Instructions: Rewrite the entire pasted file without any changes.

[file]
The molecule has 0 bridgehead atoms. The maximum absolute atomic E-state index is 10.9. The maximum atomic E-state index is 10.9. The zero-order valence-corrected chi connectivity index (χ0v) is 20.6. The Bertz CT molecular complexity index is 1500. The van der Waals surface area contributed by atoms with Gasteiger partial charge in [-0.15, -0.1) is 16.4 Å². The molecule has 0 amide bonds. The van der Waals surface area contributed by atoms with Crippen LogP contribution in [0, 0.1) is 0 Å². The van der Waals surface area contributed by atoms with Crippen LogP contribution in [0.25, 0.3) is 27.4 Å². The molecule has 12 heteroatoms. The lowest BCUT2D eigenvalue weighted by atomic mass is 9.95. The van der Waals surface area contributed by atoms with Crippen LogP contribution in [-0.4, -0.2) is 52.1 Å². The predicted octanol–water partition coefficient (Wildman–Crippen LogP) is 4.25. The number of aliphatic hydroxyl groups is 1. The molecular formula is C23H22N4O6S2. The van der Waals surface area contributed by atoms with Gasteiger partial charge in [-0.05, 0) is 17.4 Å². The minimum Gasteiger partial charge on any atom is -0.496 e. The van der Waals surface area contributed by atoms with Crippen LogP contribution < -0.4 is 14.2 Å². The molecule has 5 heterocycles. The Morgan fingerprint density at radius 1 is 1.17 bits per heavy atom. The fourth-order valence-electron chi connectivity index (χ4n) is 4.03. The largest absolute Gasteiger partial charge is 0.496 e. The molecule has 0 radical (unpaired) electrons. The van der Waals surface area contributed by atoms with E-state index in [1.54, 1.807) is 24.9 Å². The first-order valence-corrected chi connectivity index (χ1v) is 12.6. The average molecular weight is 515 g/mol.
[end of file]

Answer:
The molecule has 0 bridgehead atoms. The maximum absolute atomic E-state index is 10.9. The maximum atomic E-state index is 10.9. The zero-order valence-corrected chi connectivity index (χ0v) is 20.6. The Bertz CT molecular complexity index is 1500. The van der Waals surface area contributed by atoms with Gasteiger partial charge in [-0.15, -0.1) is 16.4 Å². The molecule has 0 amide bonds. The van der Waals surface area contributed by atoms with Crippen LogP contribution in [0, 0.1) is 0 Å². The van der Waals surface area contributed by atoms with Crippen LogP contribution in [0.25, 0.3) is 27.4 Å². The molecule has 12 heteroatoms. The lowest BCUT2D eigenvalue weighted by atomic mass is 9.95. The van der Waals surface area contributed by atoms with Crippen LogP contribution in [-0.4, -0.2) is 52.1 Å². The predicted octanol–water partition coefficient (Wildman–Crippen LogP) is 4.25. The number of aliphatic hydroxyl groups is 1. The molecular formula is C23H22N4O6S2. The van der Waals surface area contributed by atoms with Gasteiger partial charge in [-0.05, 0) is 17.4 Å². The minimum Gasteiger partial charge on any atom is -0.496 e. The van der Waals surface area contributed by atoms with Crippen LogP contribution < -0.4 is 14.2 Å². The molecule has 5 heterocycles. The Morgan fingerprint density at radius 1 is 1.17 bits per heavy atom. The fourth-order valence-electron chi connectivity index (χ4n) is 4.03. The largest absolute Gasteiger partial charge is 0.496 e. The molecule has 0 radical (unpaired) electrons. The van der Waals surface area contributed by atoms with E-state index in [1.54, 1.807) is 24.9 Å². The first-order valence-corrected chi connectivity index (χ1v) is 12.6. The average molecular weight is 515 g/mol.